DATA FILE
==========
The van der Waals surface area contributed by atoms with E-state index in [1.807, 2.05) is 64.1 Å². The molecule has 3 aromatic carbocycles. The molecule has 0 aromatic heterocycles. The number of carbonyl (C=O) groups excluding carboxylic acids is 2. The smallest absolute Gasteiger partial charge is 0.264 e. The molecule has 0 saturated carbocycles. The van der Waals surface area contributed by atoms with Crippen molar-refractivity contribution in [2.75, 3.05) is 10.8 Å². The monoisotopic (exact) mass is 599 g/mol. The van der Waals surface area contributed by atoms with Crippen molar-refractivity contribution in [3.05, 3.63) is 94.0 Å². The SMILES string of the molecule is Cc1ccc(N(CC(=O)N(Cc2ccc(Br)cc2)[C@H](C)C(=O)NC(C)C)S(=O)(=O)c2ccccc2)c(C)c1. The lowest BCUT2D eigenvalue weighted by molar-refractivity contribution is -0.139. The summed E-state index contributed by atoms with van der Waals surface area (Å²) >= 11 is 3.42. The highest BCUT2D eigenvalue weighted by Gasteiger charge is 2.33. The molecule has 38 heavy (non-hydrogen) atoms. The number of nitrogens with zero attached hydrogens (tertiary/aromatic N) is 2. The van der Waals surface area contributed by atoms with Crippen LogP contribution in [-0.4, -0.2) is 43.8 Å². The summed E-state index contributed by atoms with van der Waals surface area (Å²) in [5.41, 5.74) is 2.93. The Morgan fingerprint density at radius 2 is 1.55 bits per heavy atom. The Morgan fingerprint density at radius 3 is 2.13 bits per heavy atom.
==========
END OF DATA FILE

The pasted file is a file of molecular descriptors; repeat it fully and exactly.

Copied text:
The van der Waals surface area contributed by atoms with E-state index in [1.807, 2.05) is 64.1 Å². The molecule has 3 aromatic carbocycles. The molecule has 0 aromatic heterocycles. The number of carbonyl (C=O) groups excluding carboxylic acids is 2. The smallest absolute Gasteiger partial charge is 0.264 e. The molecule has 0 saturated carbocycles. The van der Waals surface area contributed by atoms with Crippen molar-refractivity contribution in [2.75, 3.05) is 10.8 Å². The monoisotopic (exact) mass is 599 g/mol. The van der Waals surface area contributed by atoms with Crippen molar-refractivity contribution in [3.05, 3.63) is 94.0 Å². The SMILES string of the molecule is Cc1ccc(N(CC(=O)N(Cc2ccc(Br)cc2)[C@H](C)C(=O)NC(C)C)S(=O)(=O)c2ccccc2)c(C)c1. The lowest BCUT2D eigenvalue weighted by molar-refractivity contribution is -0.139. The summed E-state index contributed by atoms with van der Waals surface area (Å²) >= 11 is 3.42. The highest BCUT2D eigenvalue weighted by Gasteiger charge is 2.33. The molecule has 38 heavy (non-hydrogen) atoms. The number of nitrogens with zero attached hydrogens (tertiary/aromatic N) is 2. The van der Waals surface area contributed by atoms with Crippen LogP contribution in [-0.4, -0.2) is 43.8 Å². The summed E-state index contributed by atoms with van der Waals surface area (Å²) in [5.41, 5.74) is 2.93. The Morgan fingerprint density at radius 2 is 1.55 bits per heavy atom. The Morgan fingerprint density at radius 3 is 2.13 bits per heavy atom.